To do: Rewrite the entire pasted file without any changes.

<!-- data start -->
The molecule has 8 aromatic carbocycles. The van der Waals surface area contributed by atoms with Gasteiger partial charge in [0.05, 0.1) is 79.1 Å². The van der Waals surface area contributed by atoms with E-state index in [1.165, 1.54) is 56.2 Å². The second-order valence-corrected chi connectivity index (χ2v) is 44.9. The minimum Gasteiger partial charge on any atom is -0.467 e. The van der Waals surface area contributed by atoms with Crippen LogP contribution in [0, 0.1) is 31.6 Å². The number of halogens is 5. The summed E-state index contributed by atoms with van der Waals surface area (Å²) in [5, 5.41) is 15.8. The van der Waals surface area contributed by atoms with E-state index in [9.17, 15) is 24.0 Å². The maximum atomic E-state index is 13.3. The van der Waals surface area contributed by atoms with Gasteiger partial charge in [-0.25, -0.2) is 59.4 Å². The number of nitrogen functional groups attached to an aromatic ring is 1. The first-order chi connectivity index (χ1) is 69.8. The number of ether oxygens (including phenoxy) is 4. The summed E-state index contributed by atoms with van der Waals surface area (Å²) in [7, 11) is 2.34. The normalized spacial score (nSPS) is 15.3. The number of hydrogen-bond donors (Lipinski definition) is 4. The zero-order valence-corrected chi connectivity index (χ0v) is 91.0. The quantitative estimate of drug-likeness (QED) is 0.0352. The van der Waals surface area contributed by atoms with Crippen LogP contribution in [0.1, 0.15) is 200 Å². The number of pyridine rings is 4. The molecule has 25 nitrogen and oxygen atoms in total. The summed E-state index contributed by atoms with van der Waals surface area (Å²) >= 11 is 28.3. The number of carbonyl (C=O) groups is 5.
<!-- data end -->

The molecule has 8 aromatic carbocycles. The van der Waals surface area contributed by atoms with Gasteiger partial charge in [0.05, 0.1) is 79.1 Å². The van der Waals surface area contributed by atoms with E-state index in [1.165, 1.54) is 56.2 Å². The second-order valence-corrected chi connectivity index (χ2v) is 44.9. The minimum Gasteiger partial charge on any atom is -0.467 e. The van der Waals surface area contributed by atoms with Crippen LogP contribution in [0, 0.1) is 31.6 Å². The number of halogens is 5. The summed E-state index contributed by atoms with van der Waals surface area (Å²) in [5, 5.41) is 15.8. The van der Waals surface area contributed by atoms with E-state index in [9.17, 15) is 24.0 Å². The maximum atomic E-state index is 13.3. The van der Waals surface area contributed by atoms with Gasteiger partial charge in [-0.25, -0.2) is 59.4 Å². The number of nitrogen functional groups attached to an aromatic ring is 1. The first-order chi connectivity index (χ1) is 69.8. The number of ether oxygens (including phenoxy) is 4. The summed E-state index contributed by atoms with van der Waals surface area (Å²) in [7, 11) is 2.34. The normalized spacial score (nSPS) is 15.3. The number of hydrogen-bond donors (Lipinski definition) is 4. The zero-order valence-corrected chi connectivity index (χ0v) is 91.0. The quantitative estimate of drug-likeness (QED) is 0.0352. The van der Waals surface area contributed by atoms with Crippen LogP contribution in [0.1, 0.15) is 200 Å². The number of pyridine rings is 4. The molecule has 25 nitrogen and oxygen atoms in total. The summed E-state index contributed by atoms with van der Waals surface area (Å²) >= 11 is 28.3. The number of carbonyl (C=O) groups is 5.